Wait a minute, you didn’t think I forgot about our little arrangement, did you? I know it’s after 9 pm on a Monday, and we’re halfway through an episode of The Bachelor that already included Chris Harrison in soccer shorts, but without priorities in life, where would we be? Probably playing a soccer game overseen by Chris Harrison, actually…
#6: The Americans
Few shows manage to quicken your pulse while simultaneously engaging your intellect and judo-chopping you directly in the feels, but FX’s The Americans pulls off that balancing act with each and every episode. Its third season might be its best yet as Jennings daughter Paige becomes increasingly savvy to Elizabeth and Phillip’s clandestine goings-on, culminating in one of the year’s ultimate OMG moments that guarantees to change everything moving forward.
In most cases, a spy drama would find itself relegated to “genre” television, but The Americans is no typical series. The further we get into this thing, I’m damned certain it will take on the scope of a great Shakespearean tragedy. For a show that dwells in morality’s grey area as often and with as much success, the impending tragedy is all but certain. The tension, masterful in its execution, is simply a matter of how long these Soviet spies can stave off that inevitability.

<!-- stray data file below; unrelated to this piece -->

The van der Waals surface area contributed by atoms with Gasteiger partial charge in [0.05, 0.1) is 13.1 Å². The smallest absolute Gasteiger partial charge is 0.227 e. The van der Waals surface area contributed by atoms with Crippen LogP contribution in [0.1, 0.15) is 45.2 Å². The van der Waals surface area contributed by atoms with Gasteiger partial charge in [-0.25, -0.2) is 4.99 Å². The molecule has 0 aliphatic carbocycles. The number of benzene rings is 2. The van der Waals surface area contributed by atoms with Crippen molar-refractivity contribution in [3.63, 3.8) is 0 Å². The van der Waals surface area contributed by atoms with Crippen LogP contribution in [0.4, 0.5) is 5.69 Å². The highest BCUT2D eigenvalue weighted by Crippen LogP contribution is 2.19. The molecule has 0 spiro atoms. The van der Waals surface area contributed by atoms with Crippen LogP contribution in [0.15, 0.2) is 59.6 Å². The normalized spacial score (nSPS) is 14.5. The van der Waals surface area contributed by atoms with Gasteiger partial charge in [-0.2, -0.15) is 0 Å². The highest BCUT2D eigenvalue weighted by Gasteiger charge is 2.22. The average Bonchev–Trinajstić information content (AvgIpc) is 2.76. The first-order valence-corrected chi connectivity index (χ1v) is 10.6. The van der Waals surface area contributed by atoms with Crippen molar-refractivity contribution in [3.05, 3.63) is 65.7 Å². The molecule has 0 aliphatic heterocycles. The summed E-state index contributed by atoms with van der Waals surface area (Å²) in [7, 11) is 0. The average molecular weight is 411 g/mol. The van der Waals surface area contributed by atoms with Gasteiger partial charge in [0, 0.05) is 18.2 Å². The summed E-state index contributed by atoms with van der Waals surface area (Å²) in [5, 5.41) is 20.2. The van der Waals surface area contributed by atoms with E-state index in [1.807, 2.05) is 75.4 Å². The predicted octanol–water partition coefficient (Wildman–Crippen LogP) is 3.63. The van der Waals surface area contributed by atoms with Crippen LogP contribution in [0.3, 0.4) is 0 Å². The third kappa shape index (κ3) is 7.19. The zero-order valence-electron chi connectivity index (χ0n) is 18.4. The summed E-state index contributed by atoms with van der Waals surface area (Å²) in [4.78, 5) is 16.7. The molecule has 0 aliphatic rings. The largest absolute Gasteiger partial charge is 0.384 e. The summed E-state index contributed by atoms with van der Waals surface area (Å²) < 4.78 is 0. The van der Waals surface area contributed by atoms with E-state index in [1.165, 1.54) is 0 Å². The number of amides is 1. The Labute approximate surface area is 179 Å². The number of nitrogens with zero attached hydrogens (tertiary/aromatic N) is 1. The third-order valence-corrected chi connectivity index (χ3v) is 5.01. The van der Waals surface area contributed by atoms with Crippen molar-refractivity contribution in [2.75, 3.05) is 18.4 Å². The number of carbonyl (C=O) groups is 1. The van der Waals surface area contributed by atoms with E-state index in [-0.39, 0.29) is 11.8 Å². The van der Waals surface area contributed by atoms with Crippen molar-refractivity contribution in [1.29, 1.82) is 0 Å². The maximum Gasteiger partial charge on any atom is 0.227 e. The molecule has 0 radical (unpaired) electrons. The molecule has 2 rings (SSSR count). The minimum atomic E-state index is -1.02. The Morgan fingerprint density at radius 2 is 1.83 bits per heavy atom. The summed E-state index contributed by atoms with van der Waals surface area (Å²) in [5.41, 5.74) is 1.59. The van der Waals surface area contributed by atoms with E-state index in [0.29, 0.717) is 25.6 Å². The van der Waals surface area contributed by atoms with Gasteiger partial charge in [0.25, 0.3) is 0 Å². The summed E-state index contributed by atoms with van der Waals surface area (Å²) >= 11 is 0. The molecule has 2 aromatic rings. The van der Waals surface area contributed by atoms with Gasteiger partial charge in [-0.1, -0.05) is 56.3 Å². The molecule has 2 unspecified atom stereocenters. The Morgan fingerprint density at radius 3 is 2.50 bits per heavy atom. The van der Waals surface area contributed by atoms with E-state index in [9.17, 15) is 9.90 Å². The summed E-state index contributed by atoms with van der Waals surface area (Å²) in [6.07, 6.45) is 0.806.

Keri Russell and Matthew Rhys as the Jennings matriarch and patriarch deliver flawless performances. It takes a true actor or actress to convince us of the level of deception required in order to make this show work, but Russell and Rhys accept that challenge and better it. Their work has always been and continues to be balletic in every sense of the word: we don’t doubt for a second that they’re committed Soviet spies, nor do we question the familial ties tethering them to America. Brilliant work. Toss in great supporting work from Frank Langella as handler Gabriel, Noah Emmerich as tenacious FBI agent and Jennings neighbor Stan Beeman, and Alison Wright as the beleaguered wife of Phillip’s undercover identity “Clark,” and you have a cast difficult to beat.
The Americans proves that dramatic television need not pander to generate genuine thrills because it understands something so few shows do: it treats its central conceit as metaphor. Sure, we’re interested in the notion of Soviet sleeper cells in 1980s America, but we stick around for the powerful meditations on family, loyalty, dedication, and identity. It’s a parable, an allegory, and a testament to the power of character-driven storytelling. For true TV lovers, it’s also must-watch television.
We’re about to crack the top five! Come on back tomorrow to see the next entry in #top20in20.